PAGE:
Linked Data Quality Assessment and its Application to Societal Progress Measurement

Research output: ThesisDoctoral ThesisExternal

Abstract

In recent years, the Linked Data (LD) paradigm has emerged as a simple mechanism for employing the Web as a medium for data and knowledge integration where both documents and data are linked. Moreover, the semantics and structure of the underlying data are kept intact, making this the Semantic Web. LD essentially entails a set of best practices for publishing and connecting structure data on the Web, which allows publish- ing and exchanging information in an interoperable and reusable fashion. Many different communities on the Internet such as geographic, media, life sciences and government have already adopted these LD principles. This is confirmed by the dramatically growing Linked Data Web, where currently more than 50 billion facts are represented.
With the emergence of Web of Linked Data, there are several use cases, which are possible due to the rich and disparate data integrated into one global information space. Linked Data, in these cases, not only assists in building mashups by interlinking heterogeneous and dispersed data from multiple sources but also empowers the uncovering of meaningful and impactful relationships. These discoveries have paved the way for scientists to explore the existing data and uncover meaningful outcomes that they might not have been aware of previously.
In all these use cases utilizing LD, one crippling problem is the underlying data quality. Incomplete, inconsistent or inaccurate data affects the end results gravely, thus making them unreliable. Data quality is commonly conceived as fitness for use, be it for a certain application or use case. There are cases when datasets that contain quality problems, are useful for certain applications, thus depending on the use case at hand. Thus, LD consumption has to deal with the problem of getting the data into a state in which it can be exploited for real use cases. The insufficient data quality can be caused either by the LD publication process or is intrinsic to the data source itself.
A key challenge is to assess the quality of datasets published on the Web and make this quality information explicit. Assessing data quality is particularly a challenge in LD as the underlying data stems from a set of multiple, autonomous and evolving data sources. Moreover, the dynamic nature of LD makes assessing the quality crucial to measure the accuracy of representing the real-world data. On the document Web, data quality can only be indirectly or vaguely defined, but there is a requirement for more concrete and measurable data quality metrics for LD. Such data quality metrics include correctness of facts wrt. the real-world, adequacy of semantic representation, quality of interlinks, interoperability, timeliness or consistency with regard to implicit information. Even though data quality is an important concept in LD, there are few methodologies proposed to assess the quality of these datasets.
Thus, in this thesis, we first unify 18 data quality dimensions and provide a total of 69 metrics for assessment of LD. The first methodology includes the employment of LD experts for the assessment. This assessment is performed with the help of the TripleCheckMate tool, which was developed specifically to assist LD experts for assessing the quality of a dataset, in this case DBpedia. The second methodology is a semi-automatic process, in which the first phase involves the detection of common quality problems by the automatic creation of an extended schema for DBpedia. The second phase involves the manual verification of the generated schema axioms. Thereafter, we employ the wisdom of the crowds i.e. workers for online crowdsourcing platforms such as Amazon Mechanical Turk (MTurk) to assess the quality of DBpedia. We then compare the two approaches (previous assessment by LD experts and assessment by MTurk workers in this study) in order to measure the feasibility of each type of the user-driven data quality assessment methodology.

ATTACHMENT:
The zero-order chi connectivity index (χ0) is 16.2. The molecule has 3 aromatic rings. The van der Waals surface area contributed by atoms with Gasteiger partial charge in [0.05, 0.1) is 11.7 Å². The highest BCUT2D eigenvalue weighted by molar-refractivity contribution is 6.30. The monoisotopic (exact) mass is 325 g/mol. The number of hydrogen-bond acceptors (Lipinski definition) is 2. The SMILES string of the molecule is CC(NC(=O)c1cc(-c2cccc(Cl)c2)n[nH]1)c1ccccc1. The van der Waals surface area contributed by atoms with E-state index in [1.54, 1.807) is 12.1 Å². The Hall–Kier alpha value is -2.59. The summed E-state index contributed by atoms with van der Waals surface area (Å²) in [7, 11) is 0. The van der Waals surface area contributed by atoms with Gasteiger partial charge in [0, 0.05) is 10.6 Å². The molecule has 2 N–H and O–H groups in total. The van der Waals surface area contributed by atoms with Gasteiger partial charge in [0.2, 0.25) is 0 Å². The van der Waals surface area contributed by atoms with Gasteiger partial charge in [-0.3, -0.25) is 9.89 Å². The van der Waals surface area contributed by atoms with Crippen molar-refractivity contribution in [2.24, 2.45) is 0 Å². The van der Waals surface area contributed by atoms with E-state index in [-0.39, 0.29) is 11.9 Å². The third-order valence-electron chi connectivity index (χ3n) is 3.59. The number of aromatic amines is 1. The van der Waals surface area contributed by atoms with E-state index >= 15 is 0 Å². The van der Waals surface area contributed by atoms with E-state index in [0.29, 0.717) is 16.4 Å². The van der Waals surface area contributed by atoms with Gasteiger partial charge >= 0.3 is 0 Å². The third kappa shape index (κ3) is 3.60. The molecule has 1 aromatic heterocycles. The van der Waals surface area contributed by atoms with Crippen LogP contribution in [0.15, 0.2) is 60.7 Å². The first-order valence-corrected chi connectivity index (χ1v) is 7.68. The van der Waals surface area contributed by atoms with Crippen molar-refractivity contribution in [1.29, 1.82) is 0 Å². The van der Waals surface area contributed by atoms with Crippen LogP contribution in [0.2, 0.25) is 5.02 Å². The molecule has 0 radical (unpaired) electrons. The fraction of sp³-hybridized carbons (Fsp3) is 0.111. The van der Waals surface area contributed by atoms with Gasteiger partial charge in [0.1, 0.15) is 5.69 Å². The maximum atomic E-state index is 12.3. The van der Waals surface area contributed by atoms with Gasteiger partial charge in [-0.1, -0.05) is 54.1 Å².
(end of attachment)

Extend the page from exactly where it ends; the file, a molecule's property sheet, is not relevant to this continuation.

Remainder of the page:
Additionally, we evaluate another semi-automated methodology for LD quality assessment, which also involves human judgement. In this semi-automated methodology, selected metrics are formally defined and implemented as part of a tool, namely R2RLint. The user is not only provided the results of the assessment but also specific entities that cause the errors, which help users understand the quality issues and thus can fix them. Finally, we take into account a domain-specific use case that consumes LD and leverages on data quality. In particular, we identify four LD sources, assess their quality using the R2RLint tool and then utilize them in building the Health Economic Research (HER) Observatory. We show the advantages of this semi-automated assessment over the other types of quality assessment methodologies discussed earlier. The Observatory aims at evaluating the impact of research development on the economic and healthcare performance of each country per year. We illustrate the usefulness of LD in this use case and the importance of quality assessment for any data analysis.
Original languageEnglish
QualificationDoctor of Philosophy
Awarding Institution
  • University of Leipzig
Publication statusPublished - 19 May 2015
Externally publishedYes

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